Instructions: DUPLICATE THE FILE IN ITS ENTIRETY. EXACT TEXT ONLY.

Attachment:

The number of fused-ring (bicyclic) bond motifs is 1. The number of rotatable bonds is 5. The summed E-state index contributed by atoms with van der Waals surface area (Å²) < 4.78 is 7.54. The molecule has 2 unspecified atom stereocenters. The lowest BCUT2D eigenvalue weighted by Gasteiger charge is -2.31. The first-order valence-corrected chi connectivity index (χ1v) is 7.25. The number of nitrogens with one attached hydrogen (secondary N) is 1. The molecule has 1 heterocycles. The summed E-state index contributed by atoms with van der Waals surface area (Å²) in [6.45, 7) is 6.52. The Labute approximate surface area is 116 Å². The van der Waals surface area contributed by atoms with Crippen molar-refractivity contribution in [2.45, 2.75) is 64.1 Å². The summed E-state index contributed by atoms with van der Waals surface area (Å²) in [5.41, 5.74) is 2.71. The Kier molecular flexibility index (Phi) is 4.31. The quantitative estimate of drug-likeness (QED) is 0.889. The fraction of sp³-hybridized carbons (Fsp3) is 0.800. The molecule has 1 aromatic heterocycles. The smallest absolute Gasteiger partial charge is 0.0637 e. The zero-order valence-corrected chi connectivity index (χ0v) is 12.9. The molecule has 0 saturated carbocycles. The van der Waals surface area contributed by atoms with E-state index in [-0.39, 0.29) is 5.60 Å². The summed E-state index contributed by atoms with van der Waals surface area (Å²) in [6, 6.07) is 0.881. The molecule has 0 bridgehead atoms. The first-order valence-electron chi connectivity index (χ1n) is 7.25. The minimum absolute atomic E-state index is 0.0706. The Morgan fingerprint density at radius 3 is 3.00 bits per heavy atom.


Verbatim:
The number of fused-ring (bicyclic) bond motifs is 1. The number of rotatable bonds is 5. The summed E-state index contributed by atoms with van der Waals surface area (Å²) < 4.78 is 7.54. The molecule has 2 unspecified atom stereocenters. The lowest BCUT2D eigenvalue weighted by Gasteiger charge is -2.31. The first-order valence-corrected chi connectivity index (χ1v) is 7.25. The number of nitrogens with one attached hydrogen (secondary N) is 1. The molecule has 1 heterocycles. The summed E-state index contributed by atoms with van der Waals surface area (Å²) in [6.45, 7) is 6.52. The Labute approximate surface area is 116 Å². The van der Waals surface area contributed by atoms with Crippen molar-refractivity contribution in [2.45, 2.75) is 64.1 Å². The summed E-state index contributed by atoms with van der Waals surface area (Å²) in [5.41, 5.74) is 2.71. The Kier molecular flexibility index (Phi) is 4.31. The quantitative estimate of drug-likeness (QED) is 0.889. The fraction of sp³-hybridized carbons (Fsp3) is 0.800. The molecule has 1 aromatic heterocycles. The smallest absolute Gasteiger partial charge is 0.0637 e. The zero-order valence-corrected chi connectivity index (χ0v) is 12.9. The molecule has 0 saturated carbocycles. The van der Waals surface area contributed by atoms with E-state index in [-0.39, 0.29) is 5.60 Å². The summed E-state index contributed by atoms with van der Waals surface area (Å²) in [6, 6.07) is 0.881. The molecule has 0 bridgehead atoms. The first-order valence-electron chi connectivity index (χ1n) is 7.25. The minimum absolute atomic E-state index is 0.0706. The Morgan fingerprint density at radius 3 is 3.00 bits per heavy atom.